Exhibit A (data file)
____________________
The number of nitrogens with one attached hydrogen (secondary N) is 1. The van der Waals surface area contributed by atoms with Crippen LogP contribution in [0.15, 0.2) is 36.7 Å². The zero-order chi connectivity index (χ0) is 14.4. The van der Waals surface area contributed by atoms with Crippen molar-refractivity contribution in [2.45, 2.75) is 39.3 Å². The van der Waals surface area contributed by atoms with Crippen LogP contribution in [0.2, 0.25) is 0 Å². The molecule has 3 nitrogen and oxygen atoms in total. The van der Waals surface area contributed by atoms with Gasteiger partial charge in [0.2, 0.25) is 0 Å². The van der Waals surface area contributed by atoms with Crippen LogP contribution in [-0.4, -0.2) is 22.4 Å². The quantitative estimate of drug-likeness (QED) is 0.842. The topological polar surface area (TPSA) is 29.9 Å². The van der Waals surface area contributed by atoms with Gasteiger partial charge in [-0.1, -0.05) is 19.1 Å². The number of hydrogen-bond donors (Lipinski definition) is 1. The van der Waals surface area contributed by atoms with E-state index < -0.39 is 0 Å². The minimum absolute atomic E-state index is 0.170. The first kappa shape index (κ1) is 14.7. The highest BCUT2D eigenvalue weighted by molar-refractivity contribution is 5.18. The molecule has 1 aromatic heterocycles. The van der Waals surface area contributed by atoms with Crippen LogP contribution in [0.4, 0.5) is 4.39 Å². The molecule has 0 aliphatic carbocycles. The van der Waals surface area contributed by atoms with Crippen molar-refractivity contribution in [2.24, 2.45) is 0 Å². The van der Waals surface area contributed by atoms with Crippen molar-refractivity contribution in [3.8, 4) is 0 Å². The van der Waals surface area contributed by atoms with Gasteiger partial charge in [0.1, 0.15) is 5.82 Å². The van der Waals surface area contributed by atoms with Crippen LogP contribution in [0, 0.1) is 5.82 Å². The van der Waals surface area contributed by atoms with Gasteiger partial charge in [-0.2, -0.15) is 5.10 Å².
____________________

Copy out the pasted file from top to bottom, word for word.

The number of nitrogens with one attached hydrogen (secondary N) is 1. The van der Waals surface area contributed by atoms with Crippen LogP contribution in [0.15, 0.2) is 36.7 Å². The zero-order chi connectivity index (χ0) is 14.4. The van der Waals surface area contributed by atoms with Crippen molar-refractivity contribution in [2.45, 2.75) is 39.3 Å². The van der Waals surface area contributed by atoms with Crippen LogP contribution in [0.2, 0.25) is 0 Å². The molecule has 3 nitrogen and oxygen atoms in total. The van der Waals surface area contributed by atoms with Gasteiger partial charge in [0.2, 0.25) is 0 Å². The van der Waals surface area contributed by atoms with Crippen LogP contribution in [-0.4, -0.2) is 22.4 Å². The quantitative estimate of drug-likeness (QED) is 0.842. The topological polar surface area (TPSA) is 29.9 Å². The van der Waals surface area contributed by atoms with Gasteiger partial charge in [-0.1, -0.05) is 19.1 Å². The number of hydrogen-bond donors (Lipinski definition) is 1. The van der Waals surface area contributed by atoms with E-state index < -0.39 is 0 Å². The minimum absolute atomic E-state index is 0.170. The first kappa shape index (κ1) is 14.7. The highest BCUT2D eigenvalue weighted by molar-refractivity contribution is 5.18. The molecule has 1 aromatic heterocycles. The van der Waals surface area contributed by atoms with Crippen LogP contribution in [0.4, 0.5) is 4.39 Å². The molecule has 0 aliphatic carbocycles. The van der Waals surface area contributed by atoms with Crippen molar-refractivity contribution in [2.24, 2.45) is 0 Å². The van der Waals surface area contributed by atoms with Crippen molar-refractivity contribution in [3.8, 4) is 0 Å². The van der Waals surface area contributed by atoms with Gasteiger partial charge in [0.1, 0.15) is 5.82 Å². The van der Waals surface area contributed by atoms with Crippen LogP contribution in [0, 0.1) is 5.82 Å². The van der Waals surface area contributed by atoms with Gasteiger partial charge in [-0.2, -0.15) is 5.10 Å².